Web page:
Lobamba Tourist hub Eswatini

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Lobamba Tourist hub Eswatini

For all intents and purposes, little Lobamba in the hills is the capital of Swaziland.

Actually, it kind of shares the title with Mbabane down the valley, but it’s here that travelers will discover all the machinery of state: the beautiful Lozitha Palace, home to the Queen Mother; the Swaziland Parliament; the honorific memorials to the country’s independence hero, King Sobhuza II. And if you’re still searching for something to do, make a beeline for the informative National Museum of Swaziland, where the collections reveal stories of the British colonial age, and one colorful head of the Indian god Krishna tells of trading tales with the subcontinent across the Arabian Sea.

Eswatini’s (Swaziland’s) spiritual, cultural, and political heart lies at Lobamba, just east of the Ezulwini Valley. This area has been playing host to the country’s royalty for over 200 years and it is on the surrounding plains that the nation still gathers for the annual Incwala and Umhlanga ceremonies, against the imposing backdrop of the sacred Mdzimba mountains. To the north of the road, the visitor will find Parliament, the National Museum, National Stadium, and King Sobhuza II Memorial Park. To the south, beyond the cluster of Lobamba village, lies Ludzidzini and the royal kraal. There is plenty to see at all times of the year, but a visit is undoubtedly most exciting during the festivities of the Umhlanga and Incwala.

Eswatini’s national museum, known in siSwati as Umsamo Wesive was built in 1972 and sits just behind parliament. It serves as the HQ of the Eswatini National Trust Commission (ENTC), custodians of the nation’s heritage and cultural archives, and contains exhibits on Eswatini’s culture, history, and natural history. The ENTC arranges visits for school children to ensure that each successive generation grasps the importance of its heritage. In the natural history section, you will find several impressive dioramas illustrating Eswatini’s various different habitats, complete with mounted animals – including a pride of lions chasing down a zebra. The recently revamped history and culture section, meanwhile, offers an excellent introduction to the way in which people have lived in Eswatini since prehistoric times. A chronological sequence of displays guides the visitor from the earliest hunter-gatherers right through to independence, with exhibits on everything from beadwork to missionaries. Artifacts include a 75–80,000-year-old stone spear. There is also a wonderful frieze of archive photographs depicting the colonial era and an interesting exhibition of contemporary Swati painting.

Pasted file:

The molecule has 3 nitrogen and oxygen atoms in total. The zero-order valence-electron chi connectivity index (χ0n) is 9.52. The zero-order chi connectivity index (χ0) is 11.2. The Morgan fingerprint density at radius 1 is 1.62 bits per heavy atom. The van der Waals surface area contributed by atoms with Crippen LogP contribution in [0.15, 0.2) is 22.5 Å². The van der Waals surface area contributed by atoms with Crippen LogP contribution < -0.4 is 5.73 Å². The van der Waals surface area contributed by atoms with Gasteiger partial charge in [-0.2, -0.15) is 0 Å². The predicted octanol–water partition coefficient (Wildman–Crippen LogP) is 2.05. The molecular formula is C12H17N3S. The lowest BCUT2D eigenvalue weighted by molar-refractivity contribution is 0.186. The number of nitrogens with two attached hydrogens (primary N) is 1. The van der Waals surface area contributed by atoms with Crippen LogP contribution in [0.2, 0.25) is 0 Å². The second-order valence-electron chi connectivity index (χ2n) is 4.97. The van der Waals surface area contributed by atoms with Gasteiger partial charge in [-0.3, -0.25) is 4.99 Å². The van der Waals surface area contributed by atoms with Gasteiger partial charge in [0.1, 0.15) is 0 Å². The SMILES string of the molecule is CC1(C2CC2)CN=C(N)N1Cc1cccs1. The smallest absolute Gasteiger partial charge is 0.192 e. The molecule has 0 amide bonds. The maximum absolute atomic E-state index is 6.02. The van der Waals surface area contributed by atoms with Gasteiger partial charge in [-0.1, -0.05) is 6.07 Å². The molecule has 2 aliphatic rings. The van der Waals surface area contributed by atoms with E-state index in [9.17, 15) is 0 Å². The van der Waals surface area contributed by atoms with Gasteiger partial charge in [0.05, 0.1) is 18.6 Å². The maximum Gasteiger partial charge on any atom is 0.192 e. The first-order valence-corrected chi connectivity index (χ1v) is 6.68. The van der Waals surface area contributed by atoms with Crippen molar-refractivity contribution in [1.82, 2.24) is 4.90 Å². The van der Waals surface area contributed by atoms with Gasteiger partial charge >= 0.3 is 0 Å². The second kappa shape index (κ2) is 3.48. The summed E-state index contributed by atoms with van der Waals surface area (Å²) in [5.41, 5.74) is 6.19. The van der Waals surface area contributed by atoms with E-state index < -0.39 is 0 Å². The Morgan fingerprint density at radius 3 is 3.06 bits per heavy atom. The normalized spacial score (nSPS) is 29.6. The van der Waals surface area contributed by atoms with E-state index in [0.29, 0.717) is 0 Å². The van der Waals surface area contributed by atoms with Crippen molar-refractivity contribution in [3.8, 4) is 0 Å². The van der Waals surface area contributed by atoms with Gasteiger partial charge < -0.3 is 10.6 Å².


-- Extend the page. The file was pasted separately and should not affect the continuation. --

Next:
This formal garden stands immediately opposite the museum and was built in 1982 after the death of King Sobhuza II at the site where his body lay in state. Sobhuza – father of today’s King Mswati III – enjoys an almost defied status as the father of the modern-day Eswatini. His various celebrated utterances trotted out like the Wisdom of Solomon. ‘Anginasitsa’ (‘I have no enemies’) is the motto emblazoned on the large brass statue of the monarch that stands at the center. The hexagonal layout has various symbolic resonances, with Sobhuza’s statue facing east towards his father’s burial site in the Mdzimba Mountains. A glass mausoleum that preserves the very spot where the body lay is guarded day and night, with photographs strictly forbidden; a flame is lit for important occasions. The small museum display documents the King’s long life with archive photographs and some fascinating nuggets of information. The spacious gardens of the Memorial Park contribute to the overall feeling of Lobamba – that of being open and relaxed. Despite there being a concentration of places of national importance, Lobamba is rarely busy and is very easy to simply ‘wander’ around. There is a walking tour on offer that includes sampling local beer in the village.

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